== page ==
Meshes Of The After: Review

Meshes Of The After: Review

“If you can’t dazzle them with brilliance, baffle them with bullshit.”

  • W.C. Fields

“Meshes of the After” is an “alternate reading” of a highly influential short film from 1943, Maya Deren and Alexander Hammid’s “Meshes of the Afternoon”, which took a reasonably mundane situation and twisted, distorted and folded it in on itself to create a nightmarish vision of the feminine, the domestic and mental illness. It is considered a high watermark of surrealist American cinema, and has gone on to influence a number of filmmakers, most prominent among them likely being David Lynch.

By stripping this earlier film of its context and meaning, and neglecting to build on its stunning innovation, directors Case & Porter have essentially developed a near shot-for-shot exercise in empty aestheticism, with neon gels and a flawless commercial sheen standing in for originality, ending up not looking and feeling unlike Vance Joy’s “Riptide” music video. 

The film ostensibly follows a young woman returning home after picking up a flower and witnessing a shadowy figure pass her by. As she falls asleep inside, she starts to see the figure in her dreams, and repeats similar actions as doubles and triples of herself begin to stack up. The dream world eventually folds into reality, leaving the viewer, and our lead, unsure of what way is up, both psychologically and literally. 

It could be argued that the original was a reaction to the state of realist American cinema, as well as the burgeoning middle class and the new psychological issues it would bring with it, but I run into some issues justifying why and how this remake relates to the contemporary experience. If there is a renewed relevance in the modern world, why use the same rotary phone as a prop, for example? The same record player? This strips the domestic meaning of the items, and they instead just exist as near pointless objects, empty beyond visual stimulation. It feels like there is a quirky, day-glo phone in the film because it looks cool and there was one in the original, or a knife not because it carries the bubbling menace of suicidal ideation and domestic ennui, but because, well, someone’s gotta carry a knife. It feels lazy and irrelevant.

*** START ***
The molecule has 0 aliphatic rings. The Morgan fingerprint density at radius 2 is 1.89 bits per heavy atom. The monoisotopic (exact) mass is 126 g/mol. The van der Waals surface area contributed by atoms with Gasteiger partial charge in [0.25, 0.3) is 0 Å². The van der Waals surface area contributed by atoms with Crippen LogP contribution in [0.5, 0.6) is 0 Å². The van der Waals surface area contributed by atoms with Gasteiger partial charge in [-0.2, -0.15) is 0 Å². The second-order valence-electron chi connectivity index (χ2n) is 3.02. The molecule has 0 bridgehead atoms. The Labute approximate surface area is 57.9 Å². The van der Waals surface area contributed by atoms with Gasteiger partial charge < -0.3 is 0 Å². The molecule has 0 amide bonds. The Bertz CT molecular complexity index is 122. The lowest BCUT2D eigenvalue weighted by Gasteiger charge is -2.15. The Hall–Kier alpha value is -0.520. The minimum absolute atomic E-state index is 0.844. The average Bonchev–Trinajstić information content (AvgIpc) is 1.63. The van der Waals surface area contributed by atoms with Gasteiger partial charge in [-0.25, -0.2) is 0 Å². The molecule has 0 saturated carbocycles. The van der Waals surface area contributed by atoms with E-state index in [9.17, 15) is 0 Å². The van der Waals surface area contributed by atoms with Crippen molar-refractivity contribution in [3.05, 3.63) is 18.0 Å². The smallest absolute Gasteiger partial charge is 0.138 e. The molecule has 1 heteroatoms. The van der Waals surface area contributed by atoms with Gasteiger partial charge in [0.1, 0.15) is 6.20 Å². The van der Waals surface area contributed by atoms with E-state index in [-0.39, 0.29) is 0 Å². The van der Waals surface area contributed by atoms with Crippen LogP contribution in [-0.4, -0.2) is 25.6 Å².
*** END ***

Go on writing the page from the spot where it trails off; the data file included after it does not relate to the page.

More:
You could say I didn’t “get it”, but I’m really not sure about that. The film came with a short artist’s statement, which seems to rehash a lot of what made the original special; Case & Porter mention the “modulating presence of recurring domestic objects” and the “illumination of the undulating and malleable experience of the meta-physical”, which are definitely present in Derrin and Hammid’s work, as the perspective of the camera shifts in and out of subjectivity and objectivity, creating a menacing unease. In 1943, exploring the subjective experience of the psyche was groundbreaking and rife with meaning. In 2022, reheating those same ideas without the meaning to marry it to leaves the film feeling limp. 

It is unreasonable to compare the two films as separate entities considering how closely they mirror each other. If you wish to see a piece of cinematic history, I would highly recommend checking out the original and understanding its place not only in film, but in the broader context of 1940s America. As for the remake, while visually colourful and clean, I really find it difficult to justify why a short like this exists, beyond that it will help Case & Porter get advertising gigs. But hey, who am I to judge? Rent in Brooklyn is steep. 

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Daniel is a Sydney-based writer and filmmaker. He likes to think of himself as a man of letters - mostly of the furious, "to the editor" variety.